U.K.: Night After Night – Live (1979 )
While a large proportion of the music loving public were happily buying up copious quantities of material that the burgeoning punk rock industry was spewing forth, bands such as U.K. were busily writing some of the best music to emerge from the dying years of the 70's when prog rock was considered to be dying a slow death. Most of the better progressive bands that had made their marks during the earlier years, were starting to produce material that reeked of commercialism and suggested that the record companies themselves were dictating the rules by which bands had to comply if they wanted to succeed. U.K. defied that trend in 1978 by producing one of the most dynamic albums for some considerable time and quickly followed this up one year later with another equally impressive record from which the most popular tracks were used on this live outing.
Although live albums are not my normal choice of style, the crowd were exceptionally well behaved and their noise well mixed and faded out to render the live effect less intrusive than can be found on some live albums. Having said that, I am very disappointed that one of their best tracks, "Danger Money, was not included on their live set, only to be replaced by a very weak track called "As Long As You Want Me Here". Still, the balance of the songs on this release are all very good and represent the best material ever to be written by Eddie Jobson who plays keyboards and violin like no other. His style is so much more interesting than say Jean Luc Ponty, who, while being a brilliant violinist, has a tendency to sound repetitive on his latter albums. Eddie is very capably assisted in the song writing department by John Wetton, whose vocals and bass playing, I find really appealing. The best songs are "Rendezvous 6.02", "Nothing To Lose", "Alaska", "Time To Kill" and Caesar's Palace Blues" while their live version of "In The Dead Of Night" is just awesome.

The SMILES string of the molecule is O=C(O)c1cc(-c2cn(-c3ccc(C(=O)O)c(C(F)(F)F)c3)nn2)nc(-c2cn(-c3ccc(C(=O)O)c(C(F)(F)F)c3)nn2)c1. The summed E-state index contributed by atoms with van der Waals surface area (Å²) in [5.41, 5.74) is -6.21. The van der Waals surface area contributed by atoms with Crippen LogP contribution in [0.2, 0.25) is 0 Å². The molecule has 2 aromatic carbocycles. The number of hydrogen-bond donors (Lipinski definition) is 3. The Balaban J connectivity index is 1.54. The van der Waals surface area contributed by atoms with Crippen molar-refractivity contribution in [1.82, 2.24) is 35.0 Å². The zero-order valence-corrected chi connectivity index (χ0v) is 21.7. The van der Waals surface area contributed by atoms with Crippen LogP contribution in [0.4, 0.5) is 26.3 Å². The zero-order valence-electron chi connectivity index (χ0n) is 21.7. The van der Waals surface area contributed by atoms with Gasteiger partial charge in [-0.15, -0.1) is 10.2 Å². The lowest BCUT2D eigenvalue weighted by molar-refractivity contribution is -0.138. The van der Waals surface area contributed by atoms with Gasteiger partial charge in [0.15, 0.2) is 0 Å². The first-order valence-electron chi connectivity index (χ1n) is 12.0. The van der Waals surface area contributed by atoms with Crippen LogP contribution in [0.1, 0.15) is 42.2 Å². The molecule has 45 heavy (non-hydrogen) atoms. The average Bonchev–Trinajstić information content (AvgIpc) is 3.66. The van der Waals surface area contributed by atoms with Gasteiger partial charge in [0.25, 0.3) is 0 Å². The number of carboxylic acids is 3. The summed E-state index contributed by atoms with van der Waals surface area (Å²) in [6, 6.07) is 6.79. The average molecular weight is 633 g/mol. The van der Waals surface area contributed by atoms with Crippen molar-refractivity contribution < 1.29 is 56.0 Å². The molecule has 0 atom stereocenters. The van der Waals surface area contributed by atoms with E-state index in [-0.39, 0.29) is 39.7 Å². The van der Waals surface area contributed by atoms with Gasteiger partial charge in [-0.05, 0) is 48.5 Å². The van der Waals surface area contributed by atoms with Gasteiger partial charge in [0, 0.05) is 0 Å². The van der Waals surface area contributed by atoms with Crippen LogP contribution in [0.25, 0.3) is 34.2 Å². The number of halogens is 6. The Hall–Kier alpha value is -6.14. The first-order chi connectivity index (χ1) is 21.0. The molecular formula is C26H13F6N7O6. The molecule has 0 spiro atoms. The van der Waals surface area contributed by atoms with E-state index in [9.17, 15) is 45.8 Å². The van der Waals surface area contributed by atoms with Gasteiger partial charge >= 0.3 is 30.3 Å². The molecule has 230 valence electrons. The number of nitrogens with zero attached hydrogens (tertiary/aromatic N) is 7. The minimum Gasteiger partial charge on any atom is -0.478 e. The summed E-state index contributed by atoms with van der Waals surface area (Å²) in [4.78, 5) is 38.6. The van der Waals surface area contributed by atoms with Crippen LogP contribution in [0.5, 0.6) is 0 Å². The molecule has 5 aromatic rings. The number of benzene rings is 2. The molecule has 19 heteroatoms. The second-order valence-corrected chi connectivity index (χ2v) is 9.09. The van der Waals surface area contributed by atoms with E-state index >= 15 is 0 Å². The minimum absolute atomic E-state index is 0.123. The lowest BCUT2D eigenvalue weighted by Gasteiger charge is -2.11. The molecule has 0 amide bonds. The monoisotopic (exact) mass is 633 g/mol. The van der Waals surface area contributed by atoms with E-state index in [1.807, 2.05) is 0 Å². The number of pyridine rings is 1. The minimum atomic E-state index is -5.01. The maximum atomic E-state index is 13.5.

Although the overall production on this record is pretty good, it is so much harder to find a live album where the crispness and accuracy of the music being played can actually be maintained and presented in a convincing manner. Studio quality albums always have been and always will be my preferred choice. The musicianship from these guys is simply brilliant and features a well fired up Eddie Jobson who smokes on most tracks as does Terry Bozzio although he is somewhat lost in the mix a bit. If you have the first 2 albums then the live one will make a totally suitable addition to your collection. Eddie Jobson has played a pivotal role in the acceptance and development of progressive rock for many years now including his Zinc album from 1983 and Theme Of Secrets from 1985. Another classic album E.J. was involved in was the brilliant Air Cut by Curved Air released in 1973 and is certainly worth checking out if you can find a copy.